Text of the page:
The struggles in justifying the unjustifiable

pic by TMR FILE

WITH all the jesters jestering around, a question was raised recently as to why did the new prime minister decided to retain some of those from the previous administration when they had proven to be ineffective and, at best, of only opaque entertainment value.

To the cynic and realists, the answer would simply be that betrayals need to be rewarded, while to the naïve and adherent, it is for the greater good.

The justifications of betrayals had best been summed up by William Shakespeare’s Brutus in the oft-repeated famous quote “it is not that I love Caesar less, but that I loved Rome more”.

Yet, no matter how much Brutus, and others after him, attempted to use such justification to exonerate themselves, betrayals would always leave a bitter aftertaste. It could have been worse, the Judas-type of betrayal where there would never be any justifiable justification.

In the history of nations, politics and life move on though for some, it is a bitter lesson well learnt.

For others, all will be forgotten as livelihood and stability are of the essence, especially when times are trying and politics is probably the least of their concern.

And for that matter, at this point in time, when Tan Sri Muhyiddin Yassin contended that even if this government was not what the people voted for but it cared for them, the most cynical of the citizenry was prepared to give him the benefit of the doubt.

In other words, rather than creating instability and retaining politics as a staple, they would bite their tongue and allow for a sound administration that is focused on tackling the unprecedented crisis.

However, when reports emerged about the removals and sackings of professionals appointed to the government and government-linked entities by the previous administration, the goodwill seemed to have thinned.

To them, the removal of political appointees was probably palatable, but when professionals of sound track records were included in the list, the grumblings have risen numerous decibels.

Tan Sri Rafidah Aziz (picture) took to social media and raised issue over the removal of those appointees whom she described as competent. The way she read about the removals seemed to reflect that the new government’s clarion call is “we, party people, come first”.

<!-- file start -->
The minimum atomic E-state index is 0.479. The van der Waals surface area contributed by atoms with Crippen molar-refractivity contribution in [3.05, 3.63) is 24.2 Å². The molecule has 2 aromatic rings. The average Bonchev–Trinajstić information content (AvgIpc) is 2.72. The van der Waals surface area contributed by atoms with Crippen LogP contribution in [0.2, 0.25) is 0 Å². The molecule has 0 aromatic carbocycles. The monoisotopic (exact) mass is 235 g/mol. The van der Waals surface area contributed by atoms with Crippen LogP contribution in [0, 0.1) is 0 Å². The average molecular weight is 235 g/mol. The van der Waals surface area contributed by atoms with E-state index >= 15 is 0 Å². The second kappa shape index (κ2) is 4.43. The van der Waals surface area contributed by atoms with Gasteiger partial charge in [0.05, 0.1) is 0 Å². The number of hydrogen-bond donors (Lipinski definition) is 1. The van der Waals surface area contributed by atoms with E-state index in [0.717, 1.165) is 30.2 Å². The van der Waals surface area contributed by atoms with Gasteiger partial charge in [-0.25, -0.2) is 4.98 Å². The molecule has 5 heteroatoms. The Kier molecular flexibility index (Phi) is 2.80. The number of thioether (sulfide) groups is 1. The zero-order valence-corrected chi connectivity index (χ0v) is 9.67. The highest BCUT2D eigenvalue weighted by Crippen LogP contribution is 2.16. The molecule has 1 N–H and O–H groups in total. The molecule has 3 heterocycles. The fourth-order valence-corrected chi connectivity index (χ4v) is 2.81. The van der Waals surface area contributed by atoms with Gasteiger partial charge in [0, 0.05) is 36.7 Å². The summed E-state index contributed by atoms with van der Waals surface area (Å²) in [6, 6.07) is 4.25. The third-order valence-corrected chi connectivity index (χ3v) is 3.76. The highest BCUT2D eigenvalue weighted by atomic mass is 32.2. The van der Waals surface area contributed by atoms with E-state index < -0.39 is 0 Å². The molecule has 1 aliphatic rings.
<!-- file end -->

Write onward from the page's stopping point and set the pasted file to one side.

And her posting attracted a lot of traffic and was widely shared, apart from turned into a news item by online news portals.

However, as much as it irked Rafidah and other Malaysians, there is a certain degree of latitude that the new government enjoys, sarcastic as it may sound.

Since it is not voted in, it does not have a manifesto nor is it bound by a single manifesto, and neither is it obliged to observe the manifestos of the respective parties bound under Perikatan Nasional.

In other words, it has the freedom to decide how to manage the nation the way it deems as being caring. As such, if it doesn’t observe the political niceties or that of conventional wisdom, this cannot be held against it.

The previous administration was relentlessly reminded and hounded by the people to fulfil all that were promised in the manifesto, even when the government had asked for some latitude for deferments and delay of some which were not conducive to be pursued within a short time frame.

Appointments of professionals to government entities were pretty much lauded, meaning the professionals and apolitical personalities were chosen based on merit.

Appointments from among party leaders were frowned upon and if there were, they were sparse and they themselves were qualified in their own rights.

It is quite ironic that today, a government that is not voted for have all the liberty to appoint political supporters and leaders and there’s nothing much the people can do, while that which was popularly elected, suffered tremendous pressure to fulfil its manifesto promises and to a certain degree, contributed to its untimely downfall.

Someone wise once said that it is difficult to mask a desire. This is especially true when the desire is a collective manifestation of a body of people whose only capability is probably pursuing political advancement for self.

It was also pointed out when power is pursued and secured, the hope is that the lust morphs into something benign and that it is used for the wellbeing of the general populace, again, especially when uncertainties of the future is not merely a catchphrase.

History has, however, shown that power corrupts and the transformation of an unelected government into a benign administration has been rare and few. It is difficult to be just because at every turn, it faces a similar possibility of being overthrown and that fear will result in unending efforts to solidify its position.

It only stands to reason that if it was not democratically elected, then its efforts to remain in power will not be fully committed to observing the democratic conventions either.

It sounds pretty bleak and the last thing anyone needs at a time when things are tough and getting tougher. There is that hope that is left after the opening of the mythical box, though pessimists still view it as a “deceptive expectation”.

In simpler terms, such expectations may be misplaced, if not delusional.

Shamsul Akmar is the editor of The Malaysian Reserve.